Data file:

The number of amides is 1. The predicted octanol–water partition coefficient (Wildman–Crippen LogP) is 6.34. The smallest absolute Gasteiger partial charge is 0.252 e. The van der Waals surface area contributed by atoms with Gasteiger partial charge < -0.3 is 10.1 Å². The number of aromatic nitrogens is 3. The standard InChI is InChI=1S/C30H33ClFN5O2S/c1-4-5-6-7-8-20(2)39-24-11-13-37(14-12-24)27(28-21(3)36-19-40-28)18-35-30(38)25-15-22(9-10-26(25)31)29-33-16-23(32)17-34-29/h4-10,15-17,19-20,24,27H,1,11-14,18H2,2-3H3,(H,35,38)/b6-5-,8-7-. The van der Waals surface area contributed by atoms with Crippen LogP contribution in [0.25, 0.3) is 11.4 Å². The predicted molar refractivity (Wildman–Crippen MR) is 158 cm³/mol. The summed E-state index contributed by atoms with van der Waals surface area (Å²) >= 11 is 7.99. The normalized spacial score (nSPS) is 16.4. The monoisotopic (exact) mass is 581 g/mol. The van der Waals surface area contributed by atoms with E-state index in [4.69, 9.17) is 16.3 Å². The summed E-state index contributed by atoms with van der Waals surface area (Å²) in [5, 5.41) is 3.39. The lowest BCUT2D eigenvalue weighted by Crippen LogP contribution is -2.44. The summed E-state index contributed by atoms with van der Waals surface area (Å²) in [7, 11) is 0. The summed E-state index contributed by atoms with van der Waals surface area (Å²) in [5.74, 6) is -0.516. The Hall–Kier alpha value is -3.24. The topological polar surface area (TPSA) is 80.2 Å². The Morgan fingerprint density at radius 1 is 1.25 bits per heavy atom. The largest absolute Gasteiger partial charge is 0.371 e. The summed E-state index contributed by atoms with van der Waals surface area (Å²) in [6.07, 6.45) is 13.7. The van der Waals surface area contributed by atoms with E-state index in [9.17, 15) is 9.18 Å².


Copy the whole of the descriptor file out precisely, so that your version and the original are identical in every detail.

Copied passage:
The number of amides is 1. The predicted octanol–water partition coefficient (Wildman–Crippen LogP) is 6.34. The smallest absolute Gasteiger partial charge is 0.252 e. The van der Waals surface area contributed by atoms with Gasteiger partial charge < -0.3 is 10.1 Å². The number of aromatic nitrogens is 3. The standard InChI is InChI=1S/C30H33ClFN5O2S/c1-4-5-6-7-8-20(2)39-24-11-13-37(14-12-24)27(28-21(3)36-19-40-28)18-35-30(38)25-15-22(9-10-26(25)31)29-33-16-23(32)17-34-29/h4-10,15-17,19-20,24,27H,1,11-14,18H2,2-3H3,(H,35,38)/b6-5-,8-7-. The van der Waals surface area contributed by atoms with Crippen LogP contribution in [0.25, 0.3) is 11.4 Å². The predicted molar refractivity (Wildman–Crippen MR) is 158 cm³/mol. The summed E-state index contributed by atoms with van der Waals surface area (Å²) >= 11 is 7.99. The normalized spacial score (nSPS) is 16.4. The monoisotopic (exact) mass is 581 g/mol. The van der Waals surface area contributed by atoms with E-state index in [4.69, 9.17) is 16.3 Å². The summed E-state index contributed by atoms with van der Waals surface area (Å²) in [5, 5.41) is 3.39. The lowest BCUT2D eigenvalue weighted by Crippen LogP contribution is -2.44. The summed E-state index contributed by atoms with van der Waals surface area (Å²) in [7, 11) is 0. The summed E-state index contributed by atoms with van der Waals surface area (Å²) in [5.74, 6) is -0.516. The Hall–Kier alpha value is -3.24. The topological polar surface area (TPSA) is 80.2 Å². The Morgan fingerprint density at radius 1 is 1.25 bits per heavy atom. The largest absolute Gasteiger partial charge is 0.371 e. The summed E-state index contributed by atoms with van der Waals surface area (Å²) in [6.07, 6.45) is 13.7. The van der Waals surface area contributed by atoms with E-state index in [9.17, 15) is 9.18 Å².